But when the 47 trials the investigators classified as low-bias were analyzed, beta carotene, vitamin A, and vitamin E—used singly or in combination—significantly increased mortality. Vitamin C and selenium appeared to have no significant effect on mortality, but the authors say further research is needed for a definitive conclusion. The authors are unable to point to any specific biochemical mechanisms to account for these detrimental effects, nor were they able to determine the cause of the increased mortality.

Considering that 10% to 20% of the adult population of North America and Europe may consume these supplements, a circumstance the authors attribute to intensive marketing, the public health implications of the analysis are substantial. A final caution is in order, however. These results apply only to the synthetic antioxidants consumers find on the shelves of drug and health food stores. The findings should not be applied to the potential health benefits of fruits and vegetables that are high in antioxidants.

1. Bjelakovic G, Nikolova D, Gluud LL, et al. Mortality in randomized trials of antioxidant supplements for primary and secondary prevention: systematic review and meta-analysis. JAMA. 2007;297:842-857.

Creation explained, finally: From a reader: The reason the Lord could create the universe in six days was that he did it himself and did not use a contractor. If he had used a contractor, after three days he would have asked, "Where are my stars?", and the contractor would have said "The electricians are on strike" And he would have asked, "Where are my mountains?" And the earthmovers would have answered, "Their truck needed new brakes." etc.

French Open Tennis TV Schedule: Plenty of tennis to watch. There's a six hour time difference to EST and nine hours to PST. Tennis is basically on three channels -- ESPN2, NBC and the Tennis Channel (455 on Time Warner).

Time (EST)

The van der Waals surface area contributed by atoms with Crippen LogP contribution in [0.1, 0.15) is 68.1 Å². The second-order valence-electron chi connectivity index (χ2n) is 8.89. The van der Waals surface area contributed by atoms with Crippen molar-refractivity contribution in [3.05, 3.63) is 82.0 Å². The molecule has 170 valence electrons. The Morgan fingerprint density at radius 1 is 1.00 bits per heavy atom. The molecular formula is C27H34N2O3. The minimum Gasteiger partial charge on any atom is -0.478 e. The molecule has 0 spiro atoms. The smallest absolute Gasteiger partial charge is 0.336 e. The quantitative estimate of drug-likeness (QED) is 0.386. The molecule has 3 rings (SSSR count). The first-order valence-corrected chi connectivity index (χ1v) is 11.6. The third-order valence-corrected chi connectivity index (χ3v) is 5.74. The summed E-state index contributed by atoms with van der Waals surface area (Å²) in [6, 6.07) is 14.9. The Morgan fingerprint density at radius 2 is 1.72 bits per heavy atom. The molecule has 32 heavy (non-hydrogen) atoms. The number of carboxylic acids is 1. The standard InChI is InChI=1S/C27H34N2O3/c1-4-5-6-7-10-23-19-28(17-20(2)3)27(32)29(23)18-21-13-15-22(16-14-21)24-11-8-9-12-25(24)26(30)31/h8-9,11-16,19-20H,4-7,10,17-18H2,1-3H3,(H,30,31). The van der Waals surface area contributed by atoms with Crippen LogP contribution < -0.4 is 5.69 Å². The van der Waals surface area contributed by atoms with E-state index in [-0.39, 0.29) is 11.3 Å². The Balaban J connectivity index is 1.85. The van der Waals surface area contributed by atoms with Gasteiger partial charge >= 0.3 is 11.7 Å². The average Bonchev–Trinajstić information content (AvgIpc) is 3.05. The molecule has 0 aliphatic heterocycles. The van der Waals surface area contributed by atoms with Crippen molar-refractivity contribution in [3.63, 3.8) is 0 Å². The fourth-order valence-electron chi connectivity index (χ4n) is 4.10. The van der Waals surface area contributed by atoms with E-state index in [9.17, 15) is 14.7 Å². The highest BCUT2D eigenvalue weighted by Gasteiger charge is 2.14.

June 6
5:00 AM ET (Live)
Men's Doubles quarter finals
Tennis Channel
June 6
6:00 AM (Live)
Men's quarter finals
Tennis Channel
June 6
12:00 PM (Live)
June 7
8:00 AM (Live)
June 7
1:00 PM (Live)
Women's SF
Tennis Channel
June 8
10:00 AM - 1:00 PM (Live)
Men's SF
June 9
9:00 AM - 12:00 PM (Live)
Women's Final
June 10
9:00 AM - 2:00 PM (Live)
Men's Final

Alleged examples of resume typos.
"I am very detail-oreinted."

"I have a bachelorette degree in computers."

"Excellent memory; strong math aptitude; excellent memory; effective management skills; and very good at math."

"I worked as a Corporate Lesion."

"Served as assistant sore manager."

"Special skills: Thyping."

"I have exhaustive experience in manufacturing."

"Objection: To utilize my skills in sales."

"I am quick at typing, about 25 words per minute."

"I am a rabid typist."

"Skills: Operated Pitney Bones machine."

"Education: B.A. in Loberal Arts."

"Work Experience: Dealing with customers' conflicts that arouse."

"Education: College, August 1880 - May 1984."

"Typing Speed: 756 wpm."

"Accomplishments: Completed 11 years of high school."

"Enclosed is a ruff draft of my resume."

"I am sicking and entry-level position."

This column is about my personal search for the perfect investment. I don't give investment advice. For that you have to be registered with regulatory authorities, which I am not. I am a reporter and an investor. I make my daily column -- Monday through Friday -- freely available for three reasons: Writing is good for sorting things out in my brain. Second, the column is research for a book I'm writing called "In Search of the Perfect Investment." Third, I encourage my readers to send me their ideas, concerns and experiences. That way we can all learn together. My email address is . You can't click on my email address. You have to re-type it . This protects me from software scanning the Internet for email addresses to spam. I have no role in choosing the Google ads. Thus I cannot endorse any, though some look mighty interesting. If you click on a link, Google may send me money. Please note I'm not suggesting you do. That money, if there is any, may help pay Claire's law school tuition. Read more about Google AdSense, click here and here.